GPGB is asking for increased support. GPGB has just completed an overhaul of our supporter tiers and added new benefits at each level. As important as the benefits are, the primary reason to support is to help us influence more decision makers on the benefits of plants, and ultimately grow the industry, and grow your business.

Thank you to the following companies for “leveling-up” with GPGB:

Haven’t increased support? Click here to renew and/or “level-up” TODAY!

Continued Education Units

Educate, Advocate, and Empower with GPGB courses!

It is increasingly well documented that biophilic elements such as live plants in buildings have measurable benefits to productivity, emotional wellbeing, stress reduction, and improved learning and healing.

The inclusion of biophilic design elements into building standards (the WELL Building Standard, Fitwel, the Living Building Challenge, LEED) is creating an even greater need for biophilic design information.

As part of GPGB’s core purpose is communicating the aesthetic, wellbeing, and economic benefits of nature in the built environment, we create courses credentialed for continuing education credit by the professional organizations listed below.

These courses contain important research-based information about the biophilic design ethic’s contributions to human health, safety, and welfare, as well as practical information about how to specify indoor nature in the built environment.

Volunteers Wanted for Committees and Board of Directors

GPGB depends on the work of volunteers to carry out our strategic initiatives and fulfill our mission. Serving on a committee or as a GPGB board member is a rewarding experience and an opportunity for personal and professional growth. If you can make a minimum two-year commitment, the industry needs people like YOU!

We are actively looking for committee members and board members who are passionate about biophilia. 
Once you have completed a minimum of one (1) two-year term on a GPGB committee, you are eligible to be considered to serve on the GPGB Board of Directors. If you have already served at least two-years on one or more GPGB committee(s), please fill out the Board of Directors section to be considered.
Committees include:
  • Marketing & Communications
  • Supporter Development
  • Education & Professional Development
All are driven by our Strategic Plan.

Thank You to Our Supporters!

GPGB is making a difference and it’s all thanks to our valued supporters. Our supporter’s participation and contribution is greatly appreciated not only by us, but by everyone in the industry.

Thank you for continuing to add your voice  to the hundreds of other industry professionals committed to integrating plants into our built environments. We appreciate your understanding and willingness to “Level-Up” this year!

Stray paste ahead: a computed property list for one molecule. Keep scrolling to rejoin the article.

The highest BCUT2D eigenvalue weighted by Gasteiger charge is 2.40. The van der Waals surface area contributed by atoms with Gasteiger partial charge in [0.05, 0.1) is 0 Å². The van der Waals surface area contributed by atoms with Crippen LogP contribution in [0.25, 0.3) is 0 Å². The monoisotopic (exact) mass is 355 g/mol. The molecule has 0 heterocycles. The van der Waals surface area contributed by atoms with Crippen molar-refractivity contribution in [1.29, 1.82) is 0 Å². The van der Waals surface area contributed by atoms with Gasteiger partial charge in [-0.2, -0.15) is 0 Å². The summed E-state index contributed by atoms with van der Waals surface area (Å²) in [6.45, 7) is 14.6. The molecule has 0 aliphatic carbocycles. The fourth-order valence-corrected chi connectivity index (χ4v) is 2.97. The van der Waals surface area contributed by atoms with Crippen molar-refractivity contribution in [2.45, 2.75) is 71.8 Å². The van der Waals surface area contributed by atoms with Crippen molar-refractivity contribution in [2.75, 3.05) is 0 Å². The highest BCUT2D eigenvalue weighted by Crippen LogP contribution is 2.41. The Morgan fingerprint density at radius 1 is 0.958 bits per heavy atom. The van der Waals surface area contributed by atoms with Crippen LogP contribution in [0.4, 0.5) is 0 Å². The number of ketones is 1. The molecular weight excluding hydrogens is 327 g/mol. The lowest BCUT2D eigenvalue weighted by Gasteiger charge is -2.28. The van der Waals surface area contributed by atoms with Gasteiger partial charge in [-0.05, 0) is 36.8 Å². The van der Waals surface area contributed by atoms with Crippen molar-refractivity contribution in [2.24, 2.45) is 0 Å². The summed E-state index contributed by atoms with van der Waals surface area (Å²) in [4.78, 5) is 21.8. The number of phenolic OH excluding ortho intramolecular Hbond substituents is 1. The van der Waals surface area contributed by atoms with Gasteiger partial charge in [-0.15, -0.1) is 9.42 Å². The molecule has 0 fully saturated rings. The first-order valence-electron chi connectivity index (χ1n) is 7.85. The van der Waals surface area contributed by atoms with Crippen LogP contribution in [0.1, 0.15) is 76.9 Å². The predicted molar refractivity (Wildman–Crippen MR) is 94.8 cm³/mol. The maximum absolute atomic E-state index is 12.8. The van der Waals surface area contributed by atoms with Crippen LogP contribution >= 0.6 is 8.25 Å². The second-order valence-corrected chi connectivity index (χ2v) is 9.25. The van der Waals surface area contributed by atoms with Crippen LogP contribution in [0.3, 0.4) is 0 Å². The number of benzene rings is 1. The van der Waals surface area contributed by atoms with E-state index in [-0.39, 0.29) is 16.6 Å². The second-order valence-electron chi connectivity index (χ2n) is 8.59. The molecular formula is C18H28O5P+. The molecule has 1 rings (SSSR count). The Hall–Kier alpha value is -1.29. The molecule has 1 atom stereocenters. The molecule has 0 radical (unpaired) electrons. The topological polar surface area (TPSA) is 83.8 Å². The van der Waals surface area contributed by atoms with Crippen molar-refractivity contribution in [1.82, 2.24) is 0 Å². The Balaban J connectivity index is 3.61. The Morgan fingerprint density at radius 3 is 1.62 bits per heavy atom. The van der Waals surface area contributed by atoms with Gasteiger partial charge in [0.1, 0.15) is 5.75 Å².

Continued Supporter Call To Action: Please continue to add your reels, shorts, stories, and all other 15-30 second videos related to biophilia here in order to be featured on GPGB social media. 

Biophilic Gallery

Credit: Design Boom
l Garden by Yasushi Okano
The Brutalist Plants book, penned by Olivia Broome, offers a captivating exploration of the fusion between brutalist architecture and lush vegetation. Published by Hoxton Mini Press, the monograph showcases over 150 evocative images by diverse photographers, capturing the juxtaposition of austere concrete structures and vibrant flora. The book serves as a tangible extension of its renowned Instagram counterpart, Brutalist Plants (@brutalistplants), which shares a diverse array of architectural projects worldwide, from angular terraces adorned with creeping vines to moss-laden cracks resembling natural arteries, and vividly illustrates nature’s reclaiming of urban landscapes.

Photo and Credits:

One Central Park Sydney living wall facts:

– 350 different species of plants used in the green walls alone
– 35,000 green wall plants
– 85,000 facade plants in total
– 23 green walls = 1200 sqm total
– Largest green wall is in the East Tower = 196 sqm
– 5,500 planter boxes surround every level of the East and West Towers and five levels of the retail podium
– 15km of 4mm diameter stainless steel cables used across the project
– 2,100 stainless steel springs used to keep vine cables tensioned
– 2,486 glass façade panels on the East Tower = 12,678 sqm of glass
– 820 glass façade panels on West Tower = 4,428 sqm of glass
Total area of glass on both towers = 17,106 sqm x 12.5mm thickness x 2.5kg/mm = 534.5 tonnes of glass.


Want to Help Keep Nature in the News?

Everything we accomplish happens because people like you are stepping forward and supporting GPGB’s focus on having conversations with the building professionals who can #BringNatureIndoors.

If the spirit moves you, please consider supporting our work by making a donation.